...continue reading "Reduce Your Risk Of Diabetes By Eating Whole Grains, Fruits, and Vegetables"

Many studies find differences between organic and conventional foods, with more favorable results for organic foods (e.g. better nutritionally, lower pesticide residues). A study by Emory University researchers that analyzed samples of conventional and organic milk from different regions of the US adds to the list. They found  that the samples of conventional milk contained pesticides, antibiotics, and synthetic growth hormones, but none of these were found in organic milk.

The pesticide levels in the conventional milk varied among the samples, but included frequently used pesticides such as atrazine, permethrin, cypermethrin, chloroyrifos, and diazinon. Chlorpyrifos, found in 59% of the conventional milk samples, is the pesticide that scientists absolutely want banned because of its neurotoxic effects, especially on developing babies and children.  They also found that antibiotic residue levels in conventional milk samples surpassed federal limits for amoxicillin (3%), and illegal sulfamethazine (37%) and sulfathiazole (26%). Yikes!

These are important findings because milk is a staple in the diet of many people, especially children. By the way, international milk also can have pesticide and drug residues (e.g. Israel).

But not all organic milk is equal. Unfortunately a number of big so-called organic dairy farms (15,000 to 20,000 cows) are basically factory farms (e.g. Aurora Organic Dairy, Horizon) - they exploit loopholes in organic regulations, as well as deliberately not follow some organic standards. However, even low-quality organic milk has been shown to contain no residues of antibiotics and toxic pesticides - it's just that their milk nutritional profile is different than that of grass-fed organic cows.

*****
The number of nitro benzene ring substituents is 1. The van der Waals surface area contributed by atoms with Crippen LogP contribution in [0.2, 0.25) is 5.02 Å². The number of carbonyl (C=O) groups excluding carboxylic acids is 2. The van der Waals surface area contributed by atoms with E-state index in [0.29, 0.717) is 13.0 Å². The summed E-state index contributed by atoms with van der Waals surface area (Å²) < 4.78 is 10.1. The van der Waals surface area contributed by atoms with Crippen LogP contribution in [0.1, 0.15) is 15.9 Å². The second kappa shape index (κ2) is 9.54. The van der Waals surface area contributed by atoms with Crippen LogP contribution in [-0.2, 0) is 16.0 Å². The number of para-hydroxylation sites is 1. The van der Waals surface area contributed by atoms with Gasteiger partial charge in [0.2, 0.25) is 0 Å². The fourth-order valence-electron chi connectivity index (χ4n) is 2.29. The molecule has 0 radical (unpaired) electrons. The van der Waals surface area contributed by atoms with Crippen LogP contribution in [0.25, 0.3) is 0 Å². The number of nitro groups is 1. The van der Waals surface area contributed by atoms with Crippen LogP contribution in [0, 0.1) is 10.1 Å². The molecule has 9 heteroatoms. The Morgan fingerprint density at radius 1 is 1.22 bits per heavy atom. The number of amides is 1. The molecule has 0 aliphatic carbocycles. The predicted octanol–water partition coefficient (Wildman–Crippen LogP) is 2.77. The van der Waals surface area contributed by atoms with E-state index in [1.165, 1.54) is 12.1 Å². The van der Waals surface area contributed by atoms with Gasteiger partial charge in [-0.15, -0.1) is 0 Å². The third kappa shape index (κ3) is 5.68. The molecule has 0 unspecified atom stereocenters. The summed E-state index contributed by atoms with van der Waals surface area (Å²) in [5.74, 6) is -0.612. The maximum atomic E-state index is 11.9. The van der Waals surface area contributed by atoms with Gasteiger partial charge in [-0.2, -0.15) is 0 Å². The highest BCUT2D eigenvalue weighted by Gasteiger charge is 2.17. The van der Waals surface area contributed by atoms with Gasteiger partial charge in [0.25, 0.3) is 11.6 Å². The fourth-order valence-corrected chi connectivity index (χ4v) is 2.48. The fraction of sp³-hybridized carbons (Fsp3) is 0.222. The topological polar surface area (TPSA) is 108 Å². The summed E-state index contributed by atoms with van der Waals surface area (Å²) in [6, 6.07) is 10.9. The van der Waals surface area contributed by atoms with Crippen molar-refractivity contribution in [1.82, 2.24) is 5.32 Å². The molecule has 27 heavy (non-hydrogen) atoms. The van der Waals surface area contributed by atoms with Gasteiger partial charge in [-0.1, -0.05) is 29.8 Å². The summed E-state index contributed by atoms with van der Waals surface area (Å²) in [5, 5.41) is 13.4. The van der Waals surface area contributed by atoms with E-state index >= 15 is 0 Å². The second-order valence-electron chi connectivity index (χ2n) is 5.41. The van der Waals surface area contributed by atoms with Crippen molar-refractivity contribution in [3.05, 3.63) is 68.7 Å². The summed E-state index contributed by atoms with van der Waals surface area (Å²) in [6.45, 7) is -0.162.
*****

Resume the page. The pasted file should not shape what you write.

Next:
Organic milk cows are supposed to be outside grazing during the growing season, at least 120 days a year - thus real organic milk is from "grass-fed" cows. Grass-fed cows (but not conventional and factory-farm organic cows) tend to produce milk with elevated levels of two types of fat: conjugated linoleic acid (CLA) and omega-3 fat known as alpha-linolenic acid. Both have been associated with health benefits in humans, although the amounts found in milk are relatively small. Another type of fat called linoleic acid, (an omega-6 fat), tends to be lower in milk that is from pasture-fed cows.

The Cornucopia Institute has dairy scorecards and rankings of major organic milk brands, as well as other organic foods (e.g. poultry, cereal, eggs). Cornucopia is an organic agriculture watchdog group - an excellent resource to help you choose organic foods.